Recent News

New easy access to PlantCyc species

Have you ever wondered what information PlantCyc has about apples, bluebells, or carrots? To find out more, please come visit the newly created PlantCyc species page found on the "Databases" submenu.

  • Quickly link to all of the pathways with curated information for your favorite species
  • Browse through the list of over 250 species, from Abies grandis to Zingiber officinale
  • Help the PMN expand its species coverage by contributing pathway, reaction, or enzyme information for even more plants

New PRIMe Metabolomics Links

  • Come see new links to metabolite identification resources and data analysis tools from PRIMe on our Metabolomics Resources page.
  • While you're there, explore the array of helpful websites you can access through these pages.

PMN launches PlantCyc 1.0

On June 17, 2008, PlantCyc made its web debut, containing biochemical pathways from over 250 plant species. The multi-organism database brings together more than 2000 reactions, and includes a total of over 500 pathways.

PMN Roadshow . . . come make connections at upcoming conferences

An important part of the PMN mandate is to encourage interactions and data exchange within the metabolic research community. So, please come meet the PMN staff, give us feedback, and learn about how PMN can help your research at the following conferences in the summer of 2008:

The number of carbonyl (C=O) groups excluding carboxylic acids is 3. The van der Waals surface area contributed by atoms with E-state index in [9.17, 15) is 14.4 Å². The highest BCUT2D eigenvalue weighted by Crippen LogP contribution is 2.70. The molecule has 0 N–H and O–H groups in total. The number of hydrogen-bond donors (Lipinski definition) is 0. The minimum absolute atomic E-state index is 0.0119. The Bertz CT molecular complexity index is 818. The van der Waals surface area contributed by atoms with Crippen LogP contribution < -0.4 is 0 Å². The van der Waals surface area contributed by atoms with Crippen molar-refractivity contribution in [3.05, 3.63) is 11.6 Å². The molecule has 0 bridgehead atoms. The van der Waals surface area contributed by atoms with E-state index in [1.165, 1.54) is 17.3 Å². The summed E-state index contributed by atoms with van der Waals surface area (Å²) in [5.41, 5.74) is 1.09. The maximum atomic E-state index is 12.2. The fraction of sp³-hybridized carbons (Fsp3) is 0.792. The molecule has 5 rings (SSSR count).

Carnegie Canada Kick-off Jamboree!

Members of the PMN welcomed collaborators from the University of Calgary (David Liscombe, Jeorg Ziegler, Peter Facchini), the Canadian National Research Council - Plant Biotechnology Institute (Dustin Cram, Jonathan Page (via WebX)), and Cornell University (Anuradha Pujar) to an organizational meeting and curatorial jamboree. The Carnegie Canada cross-border cooperative effort will seek to improve our understanding of the metabolism of two plants with great pharmcalogical value: Papaver somniferum (opium poppy) and Cannabis sativa (marijuana, hemp). The meeting generated a roadmap of immediate and long-term goals for the BIACyc (Benzylisoquinoline alkaloid Cyc) and CannaCyc (Cannabaceae Cyc) projects and included a pathway update party where experts in the field of alkaloid metabolism helped curators to improve existing pathways and suggested new pathways for inclusion in PlantCyc and MetaCyc.

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